I’m still mad they removed the bike corral outside Dragonfly Coffee for a Bikestation though. The City stated the need to “balance” the needs of all road users, but come on!!

    A bike corral takes up TWO PARKING SPACES, and can accommodate, what? Twelve bikes or some such thing. It’s hardly breaking the bank losing two people’s car parking spaces to have a bike corral on your street that helps out twelve people.

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      Social Engineer July 19, 2016 at 4:51 pm

      Dragonfly Coffee agreed for the corral to get replaced, and PBOT will likely distribute those extra racks around the immediate vicinity.

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    Phil Richman July 19, 2016 at 1:46 pm

    Every founding member who attended the launch this AM received a free 30 minute pass for friends to try it out. Mine is already gone.

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    Ali Corbin July 19, 2016 at 2:06 pm


    Rode one back from the grocery store this morning. There were fewer glitches than I’d expected. The first one I logged into wouldn’t unlock, but the next one in line worked fine. It felt heavy and clunky when I wheeled it out of the rack, but had a smooth, easy ride. My worst problem is that its gear shift works the opposite of my own bike, so I kept shifting down when I wanted to shift up. It’s definitely an errand-running bike, rather than a recreational one. But I think that it will extend my range quite a bit.

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    Beth H July 19, 2016 at 2:32 pm

    Random thoughts, in no particular order:

    a. Nike as “Corporate Overlords”? Sure. Okay. And let’s remember how they made the money to support this thing (as long as we’re corp-bashing…).

    b. If it’s for tourists (because it sure seems redundant for anyone who already lives here), and we can count on some of them to ride stupidly; and we can count on folks to vandalize them at least for awhile; and we might even see one of three of them somehow end up in the Willamette with the ghosts of the Yellow Bike program —
    Then you have to wonder if the powers-that-be padded the budget to anticipate for all this (and will possibly pass the savings along to us)?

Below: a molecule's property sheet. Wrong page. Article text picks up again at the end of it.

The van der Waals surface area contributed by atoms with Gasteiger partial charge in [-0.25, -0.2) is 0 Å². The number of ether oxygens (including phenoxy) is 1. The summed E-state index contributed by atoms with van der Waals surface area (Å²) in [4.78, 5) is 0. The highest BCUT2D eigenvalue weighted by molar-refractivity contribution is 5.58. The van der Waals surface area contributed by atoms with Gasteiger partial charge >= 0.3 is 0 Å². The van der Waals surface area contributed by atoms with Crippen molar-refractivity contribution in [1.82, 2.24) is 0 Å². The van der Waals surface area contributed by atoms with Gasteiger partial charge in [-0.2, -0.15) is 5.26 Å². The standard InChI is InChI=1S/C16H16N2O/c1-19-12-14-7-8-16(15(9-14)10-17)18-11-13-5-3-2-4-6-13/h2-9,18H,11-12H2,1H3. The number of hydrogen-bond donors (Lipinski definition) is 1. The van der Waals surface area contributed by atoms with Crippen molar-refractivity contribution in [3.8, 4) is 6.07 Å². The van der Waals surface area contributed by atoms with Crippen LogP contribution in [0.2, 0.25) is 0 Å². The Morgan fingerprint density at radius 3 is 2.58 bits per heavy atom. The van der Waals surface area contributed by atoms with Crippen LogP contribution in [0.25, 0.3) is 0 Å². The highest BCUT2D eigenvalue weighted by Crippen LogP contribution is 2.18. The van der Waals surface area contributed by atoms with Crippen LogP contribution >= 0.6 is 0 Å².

c. The bikes are sleek, modern, outfitted with the latest gee-gizmo technology (independent computer operating system; shaft-drive) and certainly intended to attract a certain class of user. What is the end-goal? That said users will move to Portland with their nice incomes and buy more gee-gizmo technology to drive an economy that lives and dies by the purchasing power of the better-off?

    d. The money that Nike chose to spend on getting this thing off the ground could have been spent on a public-private partnership that actually employs more lower-income people, and/or helps them get into affordable housing and/or opens up more educational/vocational opportunities for those in need. That this project is taking off at the same time that thousands sleep in the streets every night and people go to sleep hungry just really, really bothers me. Because, I don’t know, I guess I want the growing chasm of class division to be on everyone’s radar — and Biketown proves once again that it isn’t. I have a hard time seeing tourist-driven efforts as little more than expensive window dressing for a city that needs to continue to look expensive, and therefore more desirable to The Right People.
    This project feels SO unnecessary and wasteful to me. And while I know that there’s a lot of support for it, and that private companies can spend money any way they please, it really bugs me that this private corporation chose to buy mobile advertising instead of putting more of their profits back into the community in a not-so-profitable way that could really lift some more boats.

    e. The bike-tipping report made my day, and I salute whomever did all that work. Bless you.

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      Ted Timmons (Contributor) July 19, 2016 at 2:39 pm

      b. Not designed for tourists. It’s priced with locals in mind. Not everyone has a bike, or has a bike they want to risk getting stolen, and certainly can’t use it one-way.

      c. the “gizmos” counter theft, and having a computer on the bike makes the racks cheaper. It also means tracking is built in. Shaft drive means people don’t have an oily pantleg.

      d. any time a dollar is spent in a way someone dislikes, the argument is that it could be used elsewhere. it’s the “there are starving kids in Africa” argument.

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      • Adam H.
        Adam H. July 19, 2016 at 2:48 pm

        d. Isn’t PBOT/Motivate working with the Community Cycling Center and other non-profits on hiring low-income people as bike balancers and mechanics, as well as providing reduced-cost memberships?

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      • Hello, Kitty
        Hello, Kitty July 19, 2016 at 3:42 pm

        d. Like complaining about how much money is spent building highway infrastructure?